Youth worker education and training varies throughout the different European countries. In some countries, youth work study programmes exist and in others not. In some, youth work is recognised as a profession and in others not. In some countries, youth work is mainly carried out by volunteers, in others by paid staff. Some countries have a longer tradition of youth organisations than others and different concepts and approaches have been adopted.
We took these different realities and challenges into account in the Competence Model for Youth Workers to Work Internationally. This competence model is based on Otten/Fennes’ (2008) description of expectations towards youth work as a profession: ‘[…] given the demands and expectations of European youth work as described above, certain professional conditions must be stipulated and demands must be formulated which need to be met by educational personnel. For example: a (specialised) scientific training beneficial to their type of work and own pertinent face-to-face experience in the field; an involvement in an organisation or at least an affiliation with a structure; a certain permanence and continuity; financial and social coverage; cooperative discourse; etc.’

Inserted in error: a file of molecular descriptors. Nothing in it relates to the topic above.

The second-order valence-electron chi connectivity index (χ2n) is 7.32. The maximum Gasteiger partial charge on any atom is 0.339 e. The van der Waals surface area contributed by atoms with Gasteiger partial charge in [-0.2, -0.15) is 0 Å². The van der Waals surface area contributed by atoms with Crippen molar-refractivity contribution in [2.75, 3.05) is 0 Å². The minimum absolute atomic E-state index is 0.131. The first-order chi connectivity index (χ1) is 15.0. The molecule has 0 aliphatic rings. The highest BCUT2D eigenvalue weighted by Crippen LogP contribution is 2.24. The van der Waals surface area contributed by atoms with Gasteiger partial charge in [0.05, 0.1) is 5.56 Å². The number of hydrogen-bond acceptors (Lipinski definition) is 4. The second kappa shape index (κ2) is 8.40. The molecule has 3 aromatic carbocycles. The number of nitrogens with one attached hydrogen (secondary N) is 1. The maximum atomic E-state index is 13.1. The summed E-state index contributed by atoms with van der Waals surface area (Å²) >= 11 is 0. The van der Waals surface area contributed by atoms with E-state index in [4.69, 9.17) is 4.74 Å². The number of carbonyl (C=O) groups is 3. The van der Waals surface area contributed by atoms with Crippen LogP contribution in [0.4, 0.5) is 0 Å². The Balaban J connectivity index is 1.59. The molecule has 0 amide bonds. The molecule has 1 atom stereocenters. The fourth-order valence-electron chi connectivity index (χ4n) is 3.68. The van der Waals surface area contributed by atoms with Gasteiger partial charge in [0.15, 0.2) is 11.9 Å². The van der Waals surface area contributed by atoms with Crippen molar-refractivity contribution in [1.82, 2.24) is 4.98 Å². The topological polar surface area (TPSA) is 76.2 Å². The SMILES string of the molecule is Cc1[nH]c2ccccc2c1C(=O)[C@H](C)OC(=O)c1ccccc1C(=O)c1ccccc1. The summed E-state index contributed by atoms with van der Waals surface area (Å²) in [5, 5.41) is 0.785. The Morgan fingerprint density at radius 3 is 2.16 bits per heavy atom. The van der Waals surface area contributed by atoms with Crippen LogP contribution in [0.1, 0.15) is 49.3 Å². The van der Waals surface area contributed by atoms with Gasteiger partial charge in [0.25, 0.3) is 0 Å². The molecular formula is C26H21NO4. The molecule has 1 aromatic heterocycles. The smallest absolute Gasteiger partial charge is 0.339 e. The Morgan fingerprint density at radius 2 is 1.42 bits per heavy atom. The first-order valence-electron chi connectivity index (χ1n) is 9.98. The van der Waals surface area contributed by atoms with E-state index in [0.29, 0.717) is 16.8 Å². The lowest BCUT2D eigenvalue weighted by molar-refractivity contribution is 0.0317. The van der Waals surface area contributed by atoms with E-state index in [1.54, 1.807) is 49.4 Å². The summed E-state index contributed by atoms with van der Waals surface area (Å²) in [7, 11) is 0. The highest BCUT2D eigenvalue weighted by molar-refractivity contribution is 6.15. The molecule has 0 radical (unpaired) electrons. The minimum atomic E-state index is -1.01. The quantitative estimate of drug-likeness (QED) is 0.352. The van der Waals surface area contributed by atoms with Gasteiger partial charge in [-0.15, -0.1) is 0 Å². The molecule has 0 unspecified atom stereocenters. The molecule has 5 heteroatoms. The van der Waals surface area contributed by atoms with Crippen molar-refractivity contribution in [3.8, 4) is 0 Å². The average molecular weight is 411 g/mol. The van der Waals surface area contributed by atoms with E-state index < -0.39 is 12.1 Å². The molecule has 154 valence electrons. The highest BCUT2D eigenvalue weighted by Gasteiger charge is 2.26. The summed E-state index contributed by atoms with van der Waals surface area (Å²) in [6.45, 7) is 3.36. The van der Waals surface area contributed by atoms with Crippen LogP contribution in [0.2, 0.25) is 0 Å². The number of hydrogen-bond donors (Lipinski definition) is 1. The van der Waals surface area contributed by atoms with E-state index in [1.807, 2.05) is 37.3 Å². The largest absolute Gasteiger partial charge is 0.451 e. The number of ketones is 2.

We have formulated an even more precise definition: ‘Youth workers work with young people in a wide variety of non-formal and informal learning contexts, typically focusing on their young charges’ personal and social development through one-on-
one relationships and group-based activities. While acting as trainers/facilitators may be their main task, it is just as likely for youth workers to take a socio-
educational or social work-based approach. In many cases, these roles and functions overlap.’